Persuade Clients to Think Creatively, for More Innovative Events

Picture this.  You walk into a client’s office, present them a spectacular vision for an amazing event that you know will knock their audience’s socks off, and completely wow your client with your innovative ideas. But when the event finally comes along, the most amazing thing planned, is a roving magician who makes flowers appear from his wand. 


What happened?

The reality for most event planners, is that clients are often held back by visible and invisible forces, and end up repeating the same event they did last year - sticking to proven formulas, trying to avoid mistakes, rather than pushing the envelope and attempting to shake things up with something new. 


Instead, they wait for others to test out “new ideas” such as gamification, then implement it in their events, once it’s a proven hit with the masses. Of course, by the time audiences are looking forward to something new, and the cycle continues. 


What’s happening

There are a few reasons why your clients may be unwilling to take the leap, be creative, and take their events to the next level – and it’s your job to find out what these reasons are, so you can help them overcome their fears, and give their audiences the time of their lives.  The most common of these reasons includes:

  • Budget

  • Fear of making mistakes

  • Unclear vision/ambition



There is a misconception that making your event “better”, also means making it “more expensive”. This couldn’t be further from the truth.  Good events can be done within a reasonable budget, what it needs is creative thinking and maximising your budget – spending it on ideas or technology that provides the bigger return on investment (ROI). 

And while we’re on the subject of ROI, realise that if you can help your client justify their investment because of the returns they’ll receive from it, they may be able to justify a bigger event budget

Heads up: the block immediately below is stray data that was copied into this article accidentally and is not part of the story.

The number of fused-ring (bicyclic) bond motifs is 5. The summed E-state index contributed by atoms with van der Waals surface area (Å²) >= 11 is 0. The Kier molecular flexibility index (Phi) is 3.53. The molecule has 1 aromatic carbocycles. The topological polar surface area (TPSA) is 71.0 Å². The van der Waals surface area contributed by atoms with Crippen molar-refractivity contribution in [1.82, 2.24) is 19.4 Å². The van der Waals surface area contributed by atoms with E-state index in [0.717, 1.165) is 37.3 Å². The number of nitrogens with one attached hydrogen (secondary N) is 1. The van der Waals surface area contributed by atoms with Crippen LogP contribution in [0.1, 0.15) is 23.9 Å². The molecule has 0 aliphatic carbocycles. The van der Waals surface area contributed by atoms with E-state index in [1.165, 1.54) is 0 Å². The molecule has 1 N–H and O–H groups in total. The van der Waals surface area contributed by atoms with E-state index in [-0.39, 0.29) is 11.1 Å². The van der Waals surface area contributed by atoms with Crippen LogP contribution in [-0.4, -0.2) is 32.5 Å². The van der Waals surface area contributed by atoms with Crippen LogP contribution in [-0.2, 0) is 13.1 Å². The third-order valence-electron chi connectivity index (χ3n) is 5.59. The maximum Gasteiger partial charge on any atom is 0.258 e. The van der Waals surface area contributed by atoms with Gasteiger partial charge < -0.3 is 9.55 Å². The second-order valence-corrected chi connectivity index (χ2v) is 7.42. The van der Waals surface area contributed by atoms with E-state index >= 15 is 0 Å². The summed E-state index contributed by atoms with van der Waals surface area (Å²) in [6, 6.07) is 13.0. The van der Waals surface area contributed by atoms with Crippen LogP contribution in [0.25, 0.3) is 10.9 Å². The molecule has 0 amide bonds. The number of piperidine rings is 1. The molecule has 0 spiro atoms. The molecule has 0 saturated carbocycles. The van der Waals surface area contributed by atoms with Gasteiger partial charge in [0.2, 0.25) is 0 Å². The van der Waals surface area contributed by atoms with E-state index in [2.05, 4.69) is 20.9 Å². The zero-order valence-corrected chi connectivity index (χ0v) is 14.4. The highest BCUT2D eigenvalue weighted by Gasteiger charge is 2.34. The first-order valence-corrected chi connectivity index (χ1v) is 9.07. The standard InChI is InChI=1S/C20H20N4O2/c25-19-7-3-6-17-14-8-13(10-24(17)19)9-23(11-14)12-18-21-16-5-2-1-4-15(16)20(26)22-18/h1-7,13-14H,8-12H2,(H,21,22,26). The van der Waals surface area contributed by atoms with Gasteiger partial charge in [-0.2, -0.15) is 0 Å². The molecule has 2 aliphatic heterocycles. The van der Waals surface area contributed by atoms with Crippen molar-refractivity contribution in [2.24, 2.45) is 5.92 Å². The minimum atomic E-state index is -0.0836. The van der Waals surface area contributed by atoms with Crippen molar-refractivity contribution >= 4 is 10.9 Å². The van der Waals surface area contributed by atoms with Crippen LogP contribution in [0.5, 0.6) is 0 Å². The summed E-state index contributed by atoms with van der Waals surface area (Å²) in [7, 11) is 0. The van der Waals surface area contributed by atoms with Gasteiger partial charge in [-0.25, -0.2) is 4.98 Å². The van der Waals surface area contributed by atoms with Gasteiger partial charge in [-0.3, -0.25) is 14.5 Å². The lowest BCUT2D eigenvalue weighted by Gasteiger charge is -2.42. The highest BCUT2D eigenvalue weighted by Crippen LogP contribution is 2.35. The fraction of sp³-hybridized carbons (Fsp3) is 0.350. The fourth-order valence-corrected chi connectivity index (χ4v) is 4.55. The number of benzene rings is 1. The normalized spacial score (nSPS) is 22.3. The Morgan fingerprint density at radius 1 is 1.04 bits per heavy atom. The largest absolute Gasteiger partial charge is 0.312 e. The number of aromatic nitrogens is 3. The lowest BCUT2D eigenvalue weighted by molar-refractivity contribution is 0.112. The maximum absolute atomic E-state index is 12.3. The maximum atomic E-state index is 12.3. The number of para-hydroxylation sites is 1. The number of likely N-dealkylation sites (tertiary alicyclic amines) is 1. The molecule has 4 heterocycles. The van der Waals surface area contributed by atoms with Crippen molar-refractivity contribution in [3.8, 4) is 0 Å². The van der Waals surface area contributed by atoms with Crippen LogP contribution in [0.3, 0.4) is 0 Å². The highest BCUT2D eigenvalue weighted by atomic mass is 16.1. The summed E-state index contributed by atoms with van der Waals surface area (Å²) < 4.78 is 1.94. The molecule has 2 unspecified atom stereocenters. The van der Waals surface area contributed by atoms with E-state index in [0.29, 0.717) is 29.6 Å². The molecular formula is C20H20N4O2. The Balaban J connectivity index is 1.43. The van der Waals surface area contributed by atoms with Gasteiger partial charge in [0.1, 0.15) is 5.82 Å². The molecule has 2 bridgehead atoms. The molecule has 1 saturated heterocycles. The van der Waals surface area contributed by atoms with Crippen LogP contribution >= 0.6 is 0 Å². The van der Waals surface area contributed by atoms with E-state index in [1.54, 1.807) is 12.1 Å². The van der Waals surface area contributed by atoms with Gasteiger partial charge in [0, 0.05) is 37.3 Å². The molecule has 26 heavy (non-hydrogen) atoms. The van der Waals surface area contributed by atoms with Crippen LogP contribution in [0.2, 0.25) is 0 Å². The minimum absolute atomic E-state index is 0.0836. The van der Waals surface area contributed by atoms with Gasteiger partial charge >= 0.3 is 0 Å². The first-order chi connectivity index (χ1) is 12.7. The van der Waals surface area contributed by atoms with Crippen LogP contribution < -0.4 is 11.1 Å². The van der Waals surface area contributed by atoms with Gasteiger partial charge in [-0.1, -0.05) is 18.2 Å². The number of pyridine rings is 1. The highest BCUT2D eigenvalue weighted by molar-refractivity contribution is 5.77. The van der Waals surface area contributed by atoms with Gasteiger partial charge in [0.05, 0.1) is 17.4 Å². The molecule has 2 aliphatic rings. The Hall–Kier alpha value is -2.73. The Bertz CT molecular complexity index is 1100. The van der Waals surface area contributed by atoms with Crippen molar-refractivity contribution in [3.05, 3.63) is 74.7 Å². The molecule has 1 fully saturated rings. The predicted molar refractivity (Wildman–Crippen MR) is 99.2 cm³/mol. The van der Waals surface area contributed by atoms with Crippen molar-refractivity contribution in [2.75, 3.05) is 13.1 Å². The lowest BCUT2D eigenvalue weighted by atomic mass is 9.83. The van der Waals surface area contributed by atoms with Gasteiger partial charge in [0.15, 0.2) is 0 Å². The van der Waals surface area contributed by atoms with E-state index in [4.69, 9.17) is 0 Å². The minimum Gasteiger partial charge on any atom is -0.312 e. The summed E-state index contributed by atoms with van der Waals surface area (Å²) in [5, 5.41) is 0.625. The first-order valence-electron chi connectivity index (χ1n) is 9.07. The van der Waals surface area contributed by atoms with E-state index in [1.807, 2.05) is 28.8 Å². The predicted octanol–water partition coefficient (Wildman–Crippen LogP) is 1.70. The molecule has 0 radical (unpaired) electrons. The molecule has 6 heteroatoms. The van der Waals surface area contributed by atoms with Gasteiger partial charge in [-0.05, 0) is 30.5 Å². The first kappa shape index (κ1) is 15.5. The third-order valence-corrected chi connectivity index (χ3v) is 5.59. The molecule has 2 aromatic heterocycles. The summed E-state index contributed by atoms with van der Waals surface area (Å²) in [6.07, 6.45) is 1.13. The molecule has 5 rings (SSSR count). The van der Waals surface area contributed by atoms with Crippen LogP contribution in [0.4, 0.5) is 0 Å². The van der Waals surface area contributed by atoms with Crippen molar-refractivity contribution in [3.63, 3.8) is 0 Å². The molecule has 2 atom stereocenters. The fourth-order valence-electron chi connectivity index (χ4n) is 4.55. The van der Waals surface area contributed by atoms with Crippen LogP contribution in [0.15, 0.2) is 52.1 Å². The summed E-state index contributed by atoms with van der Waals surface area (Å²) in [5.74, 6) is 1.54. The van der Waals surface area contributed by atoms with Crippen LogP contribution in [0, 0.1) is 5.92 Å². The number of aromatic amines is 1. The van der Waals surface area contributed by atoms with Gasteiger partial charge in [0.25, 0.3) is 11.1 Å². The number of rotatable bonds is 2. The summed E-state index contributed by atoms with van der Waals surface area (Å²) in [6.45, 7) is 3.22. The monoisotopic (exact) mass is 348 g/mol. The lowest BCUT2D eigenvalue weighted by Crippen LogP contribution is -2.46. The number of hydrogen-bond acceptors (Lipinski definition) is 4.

For example, if a modest investment in an event app will help them to gather event, product, and customer/audience data that’s worth a lot more to their marketing and product development departments, then it’ll be an investment worth putting money and effort into.


Fear of Making Mistakes

This will be especially prevalent in company cultures or societies where mistakes are frowned upon, more than success is celebrated.  Most importantly, you need to let your client know that “change” doesn’t equate to “risk”.

If you’re suggesting an innovative idea, be prepared with examples of how it’s already succeeded with your other clients. You can do so with videos, photos, or client testimonials. And if you can back it up with facts and figures (for example, positive event feedback collected via a voting system or an event app), that’s even better. 

By changing your client’s mind set and letting them know that the ideas you’re recommending are actually safer than simply going with “what we’ve done before” (which will surely bring lukewarm responses at best), you can get them excited about wanting to implement new and creative ideas that will pump up their event.


Unclear Vision/Ambition

Finally, it’s common for clients to have an unclear vision of what their event objectives are. Sometimes, it’s because of a “let's keep things the way they are” mindset that was passed down to them.

At other times, various aspects of their job may take up so much of their time, that they don’t have enough hours to spend on events.  Here’s where your enthusiasm and vision can really help them. First, let them know why it’s essential to set measurable objectives for their event. Then, share your vision – and a roadmap for how to get there. 

Open your client’s mind, get them excited about new ways of organising compelling events. You’ll win their confidence, and have a loyal client for life. 


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